Create an in-box.
Designate something as a mail in-box, such as a pretty basket or tray. It can be anything that will hold about a week’s worth of mail, but no more than that.
Set up a recycling bin.
Place a recycling bin or trash can near the in-box, so you’ll have a place to throw all the junk mail that you don’t intend to open.
Buy a shredder.
Consider a paper shredder to dispose of documents with personal information and account numbers. This will help reduce the risk of identity theft.
Designate a container for magazines and catalogs.
Separate bulky magazines and catalogs from your other mail. The container should be portable so you can easily move the items around the house for perusing. The container should be big enough to hold a month’s worth of reading, but small enough that it forces you to get rid of the old when the new comes in.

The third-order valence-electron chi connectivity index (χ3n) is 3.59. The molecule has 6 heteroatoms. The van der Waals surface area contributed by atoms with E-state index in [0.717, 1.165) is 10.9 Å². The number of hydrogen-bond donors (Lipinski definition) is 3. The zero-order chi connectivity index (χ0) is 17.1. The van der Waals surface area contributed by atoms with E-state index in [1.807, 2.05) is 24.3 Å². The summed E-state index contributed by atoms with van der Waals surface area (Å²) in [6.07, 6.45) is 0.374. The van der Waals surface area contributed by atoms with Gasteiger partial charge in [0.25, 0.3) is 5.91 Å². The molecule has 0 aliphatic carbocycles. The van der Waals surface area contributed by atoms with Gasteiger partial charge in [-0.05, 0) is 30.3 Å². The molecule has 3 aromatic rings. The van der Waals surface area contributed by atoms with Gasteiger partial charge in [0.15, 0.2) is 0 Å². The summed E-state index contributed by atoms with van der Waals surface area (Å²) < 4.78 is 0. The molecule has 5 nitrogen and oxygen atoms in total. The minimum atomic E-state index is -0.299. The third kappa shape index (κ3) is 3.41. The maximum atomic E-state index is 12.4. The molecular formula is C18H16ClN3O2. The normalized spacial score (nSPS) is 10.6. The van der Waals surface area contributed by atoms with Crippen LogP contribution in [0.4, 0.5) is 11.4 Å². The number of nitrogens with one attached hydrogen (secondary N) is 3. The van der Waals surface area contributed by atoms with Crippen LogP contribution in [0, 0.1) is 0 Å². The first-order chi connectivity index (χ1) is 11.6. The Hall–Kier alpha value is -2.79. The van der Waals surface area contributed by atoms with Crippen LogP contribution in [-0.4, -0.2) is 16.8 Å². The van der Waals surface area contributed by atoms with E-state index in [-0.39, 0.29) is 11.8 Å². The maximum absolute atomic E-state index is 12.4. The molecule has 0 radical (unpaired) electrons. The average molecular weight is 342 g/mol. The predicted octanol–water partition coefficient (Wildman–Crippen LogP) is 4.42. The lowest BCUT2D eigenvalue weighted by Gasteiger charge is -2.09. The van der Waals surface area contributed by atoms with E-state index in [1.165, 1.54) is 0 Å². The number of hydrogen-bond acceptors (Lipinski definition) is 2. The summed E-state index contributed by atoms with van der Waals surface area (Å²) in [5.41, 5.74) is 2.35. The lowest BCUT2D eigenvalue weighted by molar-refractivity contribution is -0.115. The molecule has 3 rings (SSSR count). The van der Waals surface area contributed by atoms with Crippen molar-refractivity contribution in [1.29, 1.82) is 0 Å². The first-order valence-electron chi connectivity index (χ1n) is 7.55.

Create a file for outstanding bills.
Sort your bills into a portable file tote so that you can carry it with you from room to room. This way you can pay the bills wherever you like, making it feel like less of a chore. Keep a checkbook, pens, stamps, and envelopes in a back pocket of your file tote.
Set up long-term storage.
Bank statements, insurance claims, paid bills, and other important documents need a place to go once you review them. A file cabinet is ideal, but any box that holds files inside it will work fine. Organize files by using broad subjects, then create subcategories. Write up labels and alphabetize so it’s easy to locate what you’re looking for.
Create a binder.
If you have trouble getting rid of old magazines, rip out the articles that interest you and store them in a binder. Use tabs to divide the articles into sections. You can do the same with catalogs.
Donate and recycle.
Consider donating old magazines to your local library, hospital, or other charitable organization, and recycle all else.